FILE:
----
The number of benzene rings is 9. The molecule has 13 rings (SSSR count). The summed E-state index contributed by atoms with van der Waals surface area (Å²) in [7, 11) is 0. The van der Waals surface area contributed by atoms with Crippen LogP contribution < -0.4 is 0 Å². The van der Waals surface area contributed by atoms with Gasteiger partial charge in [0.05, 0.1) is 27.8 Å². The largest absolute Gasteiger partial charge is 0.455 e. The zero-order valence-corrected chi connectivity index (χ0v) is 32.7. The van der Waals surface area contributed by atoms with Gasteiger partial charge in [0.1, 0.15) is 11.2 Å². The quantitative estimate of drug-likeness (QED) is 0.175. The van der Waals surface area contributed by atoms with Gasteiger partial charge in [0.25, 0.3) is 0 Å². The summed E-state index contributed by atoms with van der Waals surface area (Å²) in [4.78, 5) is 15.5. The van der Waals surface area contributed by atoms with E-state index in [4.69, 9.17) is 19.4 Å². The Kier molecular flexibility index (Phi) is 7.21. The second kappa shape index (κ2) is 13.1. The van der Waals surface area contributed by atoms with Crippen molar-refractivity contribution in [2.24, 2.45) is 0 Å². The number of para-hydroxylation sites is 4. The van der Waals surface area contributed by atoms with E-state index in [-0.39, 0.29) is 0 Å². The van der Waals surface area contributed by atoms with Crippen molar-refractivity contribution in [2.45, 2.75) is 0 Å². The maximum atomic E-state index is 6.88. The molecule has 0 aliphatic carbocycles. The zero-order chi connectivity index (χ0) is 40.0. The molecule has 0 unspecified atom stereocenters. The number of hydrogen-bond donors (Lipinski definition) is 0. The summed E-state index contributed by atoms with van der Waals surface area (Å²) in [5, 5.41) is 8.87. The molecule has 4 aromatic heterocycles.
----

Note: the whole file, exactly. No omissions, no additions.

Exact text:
The number of benzene rings is 9. The molecule has 13 rings (SSSR count). The summed E-state index contributed by atoms with van der Waals surface area (Å²) in [7, 11) is 0. The van der Waals surface area contributed by atoms with Crippen LogP contribution < -0.4 is 0 Å². The van der Waals surface area contributed by atoms with Gasteiger partial charge in [0.05, 0.1) is 27.8 Å². The largest absolute Gasteiger partial charge is 0.455 e. The zero-order valence-corrected chi connectivity index (χ0v) is 32.7. The van der Waals surface area contributed by atoms with Gasteiger partial charge in [0.1, 0.15) is 11.2 Å². The quantitative estimate of drug-likeness (QED) is 0.175. The van der Waals surface area contributed by atoms with Gasteiger partial charge in [0.25, 0.3) is 0 Å². The summed E-state index contributed by atoms with van der Waals surface area (Å²) in [4.78, 5) is 15.5. The van der Waals surface area contributed by atoms with E-state index in [4.69, 9.17) is 19.4 Å². The Kier molecular flexibility index (Phi) is 7.21. The second kappa shape index (κ2) is 13.1. The van der Waals surface area contributed by atoms with Crippen molar-refractivity contribution in [2.24, 2.45) is 0 Å². The number of para-hydroxylation sites is 4. The van der Waals surface area contributed by atoms with E-state index in [-0.39, 0.29) is 0 Å². The van der Waals surface area contributed by atoms with Crippen molar-refractivity contribution in [2.45, 2.75) is 0 Å². The maximum atomic E-state index is 6.88. The molecule has 0 aliphatic carbocycles. The zero-order chi connectivity index (χ0) is 40.0. The molecule has 0 unspecified atom stereocenters. The number of hydrogen-bond donors (Lipinski definition) is 0. The summed E-state index contributed by atoms with van der Waals surface area (Å²) in [5, 5.41) is 8.87. The molecule has 4 aromatic heterocycles.